Ghazals of Ghalib
by Aijaz Ahmad

This imaginative approach to the work of the Urdu poet Ghalib (1797-1869) presents highly original renderings, made by seven well-known American poets, of Ghalib’s ghazals. The ghazals (poems consisting of at least five unrelated couplets) show a time when old values were breaking down with no new ones to take their place. Aijaz Ahmad began by selecting thirty-seven of the ghazals for literal translation. These versions were then given to the American poets who made poetic interpretations of those ghazals which interested them. The resulting variety of interpretation is remarkable, and indicates the evocativeness of Ghalib’s poetry. The complete volume, which offers a fascinating insight into poetic creation as well as the work of this unfamiliar poet, consists of Aijaz Ahmad’s introduction to Ghalib poetry, the ghazals in Urdu, the literal versions, with explanatory notes and the poems written by the American poets in response to the ghazals.

by Azra Raza

Mirza Asadullah Khan Ghalib (1797 1869) Lived At A Time Of Historic Change In India A Period When The British Conquest Of India Was In Its Ascendancy And The Mughal Empire Was Coming To An End. He Was Witness To The Ravagement Of Delhi And Its Courtly Culture, Culminating In The Catastrophe Of The Uprising Of 1857. This Trauma, Accompanied By His Personal Losses, Informs His Poetry, Evidenced In Divan-E-Ghalib Containing 235 Ghazals In Urdu, Ghazals Redolent With A Sense Of Loss, Grief And A Plangent Longing For A Vanished Way Of Life. Yet, What Sets His Poetry Apart Is An Irrepressible Sense Of Humour, Energy And Linguistic Delight That Drive His Darkest Lamentations.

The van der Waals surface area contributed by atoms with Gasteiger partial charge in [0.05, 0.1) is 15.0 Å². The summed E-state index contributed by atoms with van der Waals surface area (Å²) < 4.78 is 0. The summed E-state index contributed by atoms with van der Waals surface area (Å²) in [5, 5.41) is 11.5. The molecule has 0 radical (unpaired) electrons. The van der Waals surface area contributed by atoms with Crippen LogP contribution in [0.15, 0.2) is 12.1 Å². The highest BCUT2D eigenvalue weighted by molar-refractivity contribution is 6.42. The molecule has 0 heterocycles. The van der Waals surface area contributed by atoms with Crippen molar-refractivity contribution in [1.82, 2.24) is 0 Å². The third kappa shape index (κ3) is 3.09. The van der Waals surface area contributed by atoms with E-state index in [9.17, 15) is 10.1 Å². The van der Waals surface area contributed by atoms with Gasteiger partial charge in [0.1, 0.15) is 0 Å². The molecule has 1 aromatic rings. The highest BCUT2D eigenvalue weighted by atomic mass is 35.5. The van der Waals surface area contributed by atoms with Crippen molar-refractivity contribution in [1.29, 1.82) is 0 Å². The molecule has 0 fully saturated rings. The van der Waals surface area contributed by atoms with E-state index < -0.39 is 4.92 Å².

In Ghalib: Epistemologies Of Elegance, Sara Suleri Goodyear And Azra Raza Select Twenty-One Ghazals That Illustrate The Astonishing Range Of Ghalib S Many Voices And The Ideas That Populate His Poetry. Every Ghazal Is Accompanied By An Introduction, A Literal Translation And A Detailed Commentary That Elucidate The Complexities Of The Individual Sher And The Ghazal As A Whole. The Result Is An Erudite Introduction To The Work Of The Greatest Urdu Poet Of All Time, Which Will Be Invaluable Not Only To The Ghalib Aficionado But Also The Lay Reader Spellbound By The Intricate Imagery And The Dazzling Scope Of This Extraordinary Poet.

Persian poetry of Mirza Ghalib
by Mirza Asadullah Khan Ghalib

Includes a brief biographical sketch.

by Veena Talwar Oldenburg